States of the Union is an ongoing series featuring brief pieces by writers we admire from around the world. Some of the writers are in exile, some communicate from within a country ruled by a regime they defy. Read editor-in-chief Dale Peck’s introduction to the series here. For the full series, click here.
Despite the glamorous light of this country, the lives of the migrants from different countries who work day and night to build modern Singapore, whose sweat illuminates this city, are in darkness. These workers are suffering from various problems, chief among which is the danger of their transportation to work sites. Today, the lorries used in this country for transporting workers have turned into death vehicles. Many lorry accidents have taken place this year, and the death rate from lorry accidents is much higher than in other years.
The lorry accident on April 20 this year hurt me a lot. At around 6 a.m. that day, seventeen construction workers were on their way to work in Woodlands, in the north of Singapore, when their lorry collided with a stationary tipping truck. Mr. Hossain Toffazal, a 33-year-old Bangladeshi national, died after he was extricated from the crushed end of the lorry. The other workers were rushed to the hospital, where another victim, Mr. Sugunan Sudheeshmon, a 28-year-old Indian national, died of multiple injuries. Both men were the sole breadwinners in their families, who are now mired in economic hardship. This and other such accidents are a very shameful thing in a country of highly educated people. When people all over the world chanted slogans in favor of humanity this year, the sky became heavy with the cries of migrant workers in this country.
In order to avoid such accidents, various recommendations have been made several times to the relevant authorities. A simple solution is to switch lorries for buses, but the latter are deemed too expensive. The issue of transportation has even been debated in Parliament. Lawyers have weighed in, and they all think that a lorry is primarily for transporting goods, not people. Despite such opposition, this fierce vehicle is moving through this country with its head held high, often giving the gift of death. Sadly, the issue has not become important to Singaporeans. Maybe they don't understand this sensitive issue because they don't use this vehicle called a lorry.
Singaporeans have yet to understand that the migrant workers of this country are imprisoned by the law. They can't be tough on employers if they want to. As a result, the workers have been forced to accept an inhumane transportation system for fear of losing their jobs. Business owners do not want to increase their costs by switching from lorries to buses. They would rather risk the lives of their workers. They change the model of the lorries every year, but there is no change in the transportation system for the workers. The workers of this country go to work year after year, poorly sheltered from the sun and rain. How a cargo vehicle is allowed to carry people in this modern country is really amazing and questionable. I don't know of any other country in the world that transports workers in this way.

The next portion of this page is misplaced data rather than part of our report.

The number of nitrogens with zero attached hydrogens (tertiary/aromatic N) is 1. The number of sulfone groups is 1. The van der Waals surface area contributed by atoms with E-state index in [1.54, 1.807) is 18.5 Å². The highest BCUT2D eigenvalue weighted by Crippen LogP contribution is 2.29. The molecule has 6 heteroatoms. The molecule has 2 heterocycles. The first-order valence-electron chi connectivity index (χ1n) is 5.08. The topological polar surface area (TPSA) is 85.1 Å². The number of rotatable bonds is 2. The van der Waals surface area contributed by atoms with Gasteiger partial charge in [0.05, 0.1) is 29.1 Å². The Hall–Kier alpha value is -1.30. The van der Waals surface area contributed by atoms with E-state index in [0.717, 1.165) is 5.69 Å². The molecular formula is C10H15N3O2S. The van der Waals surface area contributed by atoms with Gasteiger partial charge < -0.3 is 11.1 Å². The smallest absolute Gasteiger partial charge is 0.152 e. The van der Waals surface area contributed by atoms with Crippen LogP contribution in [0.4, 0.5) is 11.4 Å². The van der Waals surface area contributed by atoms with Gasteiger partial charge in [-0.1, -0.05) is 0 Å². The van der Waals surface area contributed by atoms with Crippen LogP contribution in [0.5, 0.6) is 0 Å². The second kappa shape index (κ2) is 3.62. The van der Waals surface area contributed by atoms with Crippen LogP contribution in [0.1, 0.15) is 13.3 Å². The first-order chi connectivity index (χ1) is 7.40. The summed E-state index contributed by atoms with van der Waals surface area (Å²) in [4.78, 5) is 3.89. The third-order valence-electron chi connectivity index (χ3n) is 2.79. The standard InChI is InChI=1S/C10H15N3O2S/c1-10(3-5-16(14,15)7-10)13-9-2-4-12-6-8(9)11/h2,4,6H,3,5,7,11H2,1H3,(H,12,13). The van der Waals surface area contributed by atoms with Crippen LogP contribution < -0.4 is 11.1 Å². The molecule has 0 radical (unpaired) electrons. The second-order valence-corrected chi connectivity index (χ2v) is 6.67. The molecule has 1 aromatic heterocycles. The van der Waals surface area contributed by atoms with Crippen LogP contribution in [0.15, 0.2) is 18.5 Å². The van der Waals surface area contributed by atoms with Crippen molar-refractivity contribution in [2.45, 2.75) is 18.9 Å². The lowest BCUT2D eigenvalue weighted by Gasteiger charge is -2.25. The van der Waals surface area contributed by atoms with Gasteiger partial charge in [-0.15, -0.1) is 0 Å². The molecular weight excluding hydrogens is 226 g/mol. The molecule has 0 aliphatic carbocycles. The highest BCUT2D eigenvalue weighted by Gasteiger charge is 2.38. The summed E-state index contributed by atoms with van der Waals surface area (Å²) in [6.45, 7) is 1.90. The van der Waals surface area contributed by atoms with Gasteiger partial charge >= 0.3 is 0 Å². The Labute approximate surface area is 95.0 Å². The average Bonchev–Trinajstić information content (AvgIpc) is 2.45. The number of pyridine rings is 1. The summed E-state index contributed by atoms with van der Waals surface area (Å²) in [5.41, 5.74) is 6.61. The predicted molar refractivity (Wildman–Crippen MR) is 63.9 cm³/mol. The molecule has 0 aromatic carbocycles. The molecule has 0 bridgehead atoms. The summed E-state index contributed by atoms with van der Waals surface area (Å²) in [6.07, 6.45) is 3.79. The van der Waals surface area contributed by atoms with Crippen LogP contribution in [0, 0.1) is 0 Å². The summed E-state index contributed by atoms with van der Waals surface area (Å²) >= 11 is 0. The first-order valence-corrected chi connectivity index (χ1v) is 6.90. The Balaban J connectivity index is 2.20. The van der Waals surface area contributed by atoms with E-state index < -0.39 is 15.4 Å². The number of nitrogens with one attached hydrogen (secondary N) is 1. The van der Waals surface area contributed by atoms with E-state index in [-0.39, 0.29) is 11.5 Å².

When I first arrived in Singapore I was overwhelmed with joy to see this clean and tidy city, but I was also very upset to see many other things. One of them was riding to work in a lorry. Our appointment letter had not mentioned the lorry. When the lorry stopped at the red light, people in expensive cars stared at us. I felt very ashamed. Workers who come to this country have to adapt to a lot. In all cases, they come with dreams. In most cases, they have had to sell their land or repay their loan to the employment agencies in order to work away from home. I was no exception. I accepted this miserable situation in the hope of fulfilling my dream. I have lost the sense of shame now that I have been going to work in a lorry for a long time. Not only shame, I have lost the fear of death! I am mentally prepared that I could die in a lorry accident at any time!
Workers have always been neglected in favor of business. During this pandemic, the inequality between business owners and workers is glaring. Dormitory mismanagement and transportation arrangement are two main reasons why migrant workers in Singapore are infected with the coronavirus. You cannot sleep apart in the small dormitory, and you cannot sit apart in a lorry. Unable to maintain distance from each other, the workers are constantly suffering from various diseases.
Migrant workers make up about a quarter of the country's population. They have come to this dream city from Bangladesh, China, Thailand, Myanmar, and India. Although their contracts extol opportunities in many areas, they do not match the reality. As a result, the workers feel deceived. I don't know when the feeling of humanity will be awakened in the minds of the people of this country towards these workers!
Born in 1978 in the village of Dilalpur, Bangladesh, Md Sharif Uddin arrived in Singapore in 2008. He currently works as a Safety Coordinator in a construction company. Sharif's short stories and poems have been published in Singapore and Bangladesh. His memoir Stranger to Myself is the winner in the nonfiction category in the Singapore Book Awards in 2018. His second volume of nonfiction, Stranger to My World, has just been published by Landmark Books in Singapore.
Image by Hippolyte Baraduc (1850-1902). Reproduced from L'âme humaine: ses mouvements, ses lumières et l'iconographie de l'invisible fluidique (The human soul: its movements, its lights, and the iconography of the fluidic invisible), Paris: Librairie internationale de la pensée nouvelle, 1913.